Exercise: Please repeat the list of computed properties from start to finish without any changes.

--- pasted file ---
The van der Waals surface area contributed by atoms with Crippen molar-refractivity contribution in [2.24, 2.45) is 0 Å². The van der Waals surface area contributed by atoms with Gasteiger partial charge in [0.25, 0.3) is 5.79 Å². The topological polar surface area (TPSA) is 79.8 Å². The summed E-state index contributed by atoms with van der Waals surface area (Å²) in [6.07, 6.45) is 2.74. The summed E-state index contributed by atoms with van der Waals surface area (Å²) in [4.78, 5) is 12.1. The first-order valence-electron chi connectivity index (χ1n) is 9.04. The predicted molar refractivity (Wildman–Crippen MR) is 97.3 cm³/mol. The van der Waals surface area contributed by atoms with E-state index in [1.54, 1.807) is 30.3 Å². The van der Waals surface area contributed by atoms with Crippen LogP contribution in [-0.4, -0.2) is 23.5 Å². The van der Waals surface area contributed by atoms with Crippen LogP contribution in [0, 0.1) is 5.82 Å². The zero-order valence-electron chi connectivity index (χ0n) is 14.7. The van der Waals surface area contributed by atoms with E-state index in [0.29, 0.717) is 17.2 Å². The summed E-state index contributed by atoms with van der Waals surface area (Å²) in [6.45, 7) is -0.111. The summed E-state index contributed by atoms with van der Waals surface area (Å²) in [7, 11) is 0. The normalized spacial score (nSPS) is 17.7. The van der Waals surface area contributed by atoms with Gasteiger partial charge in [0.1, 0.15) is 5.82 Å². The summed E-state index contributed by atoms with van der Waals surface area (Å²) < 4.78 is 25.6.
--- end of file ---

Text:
The van der Waals surface area contributed by atoms with Crippen molar-refractivity contribution in [2.24, 2.45) is 0 Å². The van der Waals surface area contributed by atoms with Gasteiger partial charge in [0.25, 0.3) is 5.79 Å². The topological polar surface area (TPSA) is 79.8 Å². The summed E-state index contributed by atoms with van der Waals surface area (Å²) in [6.07, 6.45) is 2.74. The summed E-state index contributed by atoms with van der Waals surface area (Å²) in [4.78, 5) is 12.1. The first-order valence-electron chi connectivity index (χ1n) is 9.04. The predicted molar refractivity (Wildman–Crippen MR) is 97.3 cm³/mol. The van der Waals surface area contributed by atoms with E-state index in [1.54, 1.807) is 30.3 Å². The van der Waals surface area contributed by atoms with Crippen LogP contribution in [-0.4, -0.2) is 23.5 Å². The van der Waals surface area contributed by atoms with Crippen LogP contribution in [0, 0.1) is 5.82 Å². The zero-order valence-electron chi connectivity index (χ0n) is 14.7. The van der Waals surface area contributed by atoms with E-state index in [0.29, 0.717) is 17.2 Å². The summed E-state index contributed by atoms with van der Waals surface area (Å²) in [6.45, 7) is -0.111. The summed E-state index contributed by atoms with van der Waals surface area (Å²) in [7, 11) is 0. The normalized spacial score (nSPS) is 17.7. The van der Waals surface area contributed by atoms with Gasteiger partial charge in [0.1, 0.15) is 5.82 Å². The summed E-state index contributed by atoms with van der Waals surface area (Å²) < 4.78 is 25.6.